To all of you who’ve joined — thank you. We’re build­ing some­thing to­geth­er.

Aduhelm OK 'bit­ter­sweet' for ALS ad­vo­cates; Con­trast­ing Covid-19 vac­cine read­outs; GSK joins TIG­IT bat­tle; and more

Welcome back to Endpoints Weekly, your review of the week’s top biopharma headlines. Want this in your inbox every Saturday morning? Current Endpoints readers can visit their reader profile to add Endpoints Weekly. New to Endpoints? Sign up here.

With the busiest days of June now behind us, we’re starting to think seriously about the second half of the year. In August, we have scheduled a special report where Endpoints will compile a list of the 20 most influential R&D executives in biopharma. Know a luminary who should definitely be included? Nominate them now.

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In­side Track: Be­hind the Scenes of a Ma­jor Biotech SPAC

Dr. David Hung and Michelle Doig are no strangers to the SPAC phenomenon. As Founder and CEO of Nuvation Bio, a biotech company tackling some of the greatest unmet needs in oncology, Dr. Hung recently took the company public in one of this year’s biggest SPAC related deals. And as Partner at Omega Funds, Doig not only led and syndicated Nuvation Bio’s Series A, but is now also President of the newly formed, Omega-sponsored, Omega Alpha SPAC (Nasdaq: OMEG; oversubscribed $138m IPO priced January 6, 2021).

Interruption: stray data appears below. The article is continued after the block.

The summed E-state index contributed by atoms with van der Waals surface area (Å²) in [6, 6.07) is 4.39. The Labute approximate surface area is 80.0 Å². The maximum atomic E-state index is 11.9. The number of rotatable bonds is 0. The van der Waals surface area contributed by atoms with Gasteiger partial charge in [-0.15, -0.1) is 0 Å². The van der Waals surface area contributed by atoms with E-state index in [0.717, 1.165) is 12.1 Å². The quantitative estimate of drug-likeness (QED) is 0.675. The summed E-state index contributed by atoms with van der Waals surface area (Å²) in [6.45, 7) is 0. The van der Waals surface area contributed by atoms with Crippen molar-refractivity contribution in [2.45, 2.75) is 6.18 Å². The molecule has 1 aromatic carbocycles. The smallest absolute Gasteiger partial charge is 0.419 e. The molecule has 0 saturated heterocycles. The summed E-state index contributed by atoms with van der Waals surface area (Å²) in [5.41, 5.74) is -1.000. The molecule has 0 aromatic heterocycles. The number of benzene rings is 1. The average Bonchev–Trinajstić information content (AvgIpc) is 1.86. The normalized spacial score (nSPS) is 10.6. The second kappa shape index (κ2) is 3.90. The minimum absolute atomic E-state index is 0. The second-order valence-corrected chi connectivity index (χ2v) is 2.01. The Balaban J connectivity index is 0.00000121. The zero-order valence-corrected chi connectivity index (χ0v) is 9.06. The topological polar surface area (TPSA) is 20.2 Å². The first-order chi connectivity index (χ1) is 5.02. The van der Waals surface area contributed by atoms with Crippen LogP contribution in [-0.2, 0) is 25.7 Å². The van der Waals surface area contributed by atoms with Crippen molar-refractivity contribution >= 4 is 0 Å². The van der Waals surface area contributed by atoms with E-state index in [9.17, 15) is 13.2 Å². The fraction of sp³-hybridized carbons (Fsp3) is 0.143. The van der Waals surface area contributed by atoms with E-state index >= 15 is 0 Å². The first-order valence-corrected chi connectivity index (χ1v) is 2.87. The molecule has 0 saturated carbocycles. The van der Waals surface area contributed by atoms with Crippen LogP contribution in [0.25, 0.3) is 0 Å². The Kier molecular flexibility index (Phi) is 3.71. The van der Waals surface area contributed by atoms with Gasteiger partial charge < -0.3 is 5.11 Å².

Who are the lu­mi­nar­ies dri­ving the biggest ad­vances in bio­phar­ma R&D? End­points News is ask­ing for your nom­i­na­tions for a spe­cial re­port

In biopharma, driving a drug to market is the ultimate goal — but none of that happens without a strong research and development program. At the most successful companies, those R&D efforts are spearheaded by true innovators in the field who are always looking for that next novel mechanism of action or breakthrough safety profile.

Now, Endpoints News is asking you to tell us who those guiding lights are.

Bris­tol My­ers breaks the bank on Ei­sai's fo­late re­cep­tor ADC drug, lay­ing out more than $3B+ for rights

For years, innovation in oncology has been a crapshoot with Big Pharma — the whales at the table — dropping the big bucks for the key to the next generation of tumor fighters. Bristol Myers Squibb hasn’t exactly made a name for being an innovator in the space, but that doesn’t mean it won’t splash in when it sees a potential winner.

Now, with a massive check in hand, the drugmaker is willing to put its intuition to the test.

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Michael Chambers (L) and John Ballantyne

Dana­her strikes deal to buy boom­ing next-gen man­u­fac­tur­er Alde­vron for $9.6B

Life sciences conglomerate Danaher Corp. $DHR has struck a deal to buy the fast-growing Aldevron, one of the world’s top manufacturers of hotly sought-after plasmid DNA, mRNA and recombinant proteins for the burgeoning world of vaccine and drugmakers pushing some game-changing technologies.